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Understanding ‘event stratigraphy' in the context of Anthropocene chronostratigraphic definition
Colin Waters  1@  , Mark Williams  1@  , Jan Zalasiewicz  1@  , Simon Turner  2@  , Martin J. Head  3@  , Scott Wing  4@  , Anthony Barnosky  5@  , Michael Wagreich  6@  , Jens Zinke  7@  , Colin Summerhayes  8@  , Andrew Cundy  9@  , Barbara Fiałkiewicz-Kozieł  10@  , Reinhold Leinfelder  11@  , Peter Haff  12@  , John Mcneill  13@  , Neil Rose  2@  , Irka Hajdas  14@  , Francine Mccarthy  3@  , Alejandro Cearreta  15@  , Agnieszka Gałuszka  16@  , Jaia Syvitski  17@  , Yongming Han  18@  , Zhisheng An  18@  , Ian Fairchild  19@  , Juliana Ivar Do Sul  20@  , Catherine Jeandel  21@  
1 : School of Geography, Geology and the Environment, University of Leicester, University Road, Leicester LE1 7RH
2 : Environmental Change Research Centre, Department of Geography, University College London, Gower Street, London WC1E 6BT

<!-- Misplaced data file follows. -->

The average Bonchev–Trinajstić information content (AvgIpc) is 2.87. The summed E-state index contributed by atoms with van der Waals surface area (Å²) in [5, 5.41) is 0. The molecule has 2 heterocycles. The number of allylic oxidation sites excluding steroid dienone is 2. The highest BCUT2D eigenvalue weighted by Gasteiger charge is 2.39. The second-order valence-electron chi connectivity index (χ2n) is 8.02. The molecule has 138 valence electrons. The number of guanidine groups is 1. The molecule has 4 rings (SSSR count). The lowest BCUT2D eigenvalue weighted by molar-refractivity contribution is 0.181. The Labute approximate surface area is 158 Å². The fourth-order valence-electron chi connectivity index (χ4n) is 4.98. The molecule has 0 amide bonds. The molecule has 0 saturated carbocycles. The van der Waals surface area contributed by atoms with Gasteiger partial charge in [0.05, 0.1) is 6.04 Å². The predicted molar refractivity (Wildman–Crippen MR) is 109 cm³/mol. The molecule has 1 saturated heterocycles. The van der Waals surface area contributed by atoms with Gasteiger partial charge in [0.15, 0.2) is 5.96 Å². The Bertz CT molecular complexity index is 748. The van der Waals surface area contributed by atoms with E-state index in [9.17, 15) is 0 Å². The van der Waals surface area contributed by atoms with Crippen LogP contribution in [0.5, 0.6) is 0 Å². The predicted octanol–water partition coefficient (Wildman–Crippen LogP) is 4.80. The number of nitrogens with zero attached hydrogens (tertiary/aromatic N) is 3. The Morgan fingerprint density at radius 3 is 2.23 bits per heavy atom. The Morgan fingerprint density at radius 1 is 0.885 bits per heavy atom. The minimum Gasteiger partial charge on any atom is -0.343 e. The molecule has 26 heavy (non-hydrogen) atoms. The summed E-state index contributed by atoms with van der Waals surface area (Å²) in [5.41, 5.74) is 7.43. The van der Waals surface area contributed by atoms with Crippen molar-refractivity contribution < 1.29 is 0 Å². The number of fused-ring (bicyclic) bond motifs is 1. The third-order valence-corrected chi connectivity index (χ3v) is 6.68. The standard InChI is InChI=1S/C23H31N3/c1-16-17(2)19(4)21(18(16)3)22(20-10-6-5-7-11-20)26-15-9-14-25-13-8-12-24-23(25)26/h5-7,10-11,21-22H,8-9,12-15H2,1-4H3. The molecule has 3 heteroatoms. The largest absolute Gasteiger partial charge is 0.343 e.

3 : Department of Earth Sciences, Brock University, 1812 Sir Isaac Brock Way, St. Catharines, Ontario L2S 3A1
4 : Department of Paleobiology, Smithsonian Museum of Natural History, 10th Street and Constitution Avenue, NW, Washington, DC 20560
5 : Department of Integrative Biology, University of California, Berkeley, CA 94720
6 : Department of Geology, University of Vienna, A-1090 Vienna
7 : School of Geography, Geology and the Environment, University of Leicester, University Road, Leicester LE1 7RH, UK
8 : Scott Polar Research Institute, Cambridge University, Lensfield Road, Cambridge CB2 1ER
9 : School of Ocean and Earth Science, University of Southampton, National Oceanography Centre, Southampton
10 : Biogeochemistry Research Unit, Institute of Geoecology and Geoinformation, Adam Mickiewicz University, Krygowskiego 10, Poznań
11 : Department of Geological Sciences, Freie Universität Berlin, Malteserstr. 74-100/D, 12249 Berlin
12 : Nicholas School of the Environment, Duke University, 9 Circuit Drive, Box 90238, Durham, NC 27708
13 : Georgetown University, Washington, DC
14 : Laboratory of Ion Beam Physics, ETH Otto-Stern-Weg 5, 8093 Zurich
15 : Departamento de Geología, Facultad de Ciencia y Tecnología, Universidad del País Vasco UPV/EHU, Apartado 644, 48080 Bilbao
16 : Geochemistry and the Environment Division, Institute of Chemistry, Jan Kochanowski University, 7 Uniwersytecka St, 25-406 Kielce
17 : INSTAAR and CSDMS, University of Colorado, Boulder, CO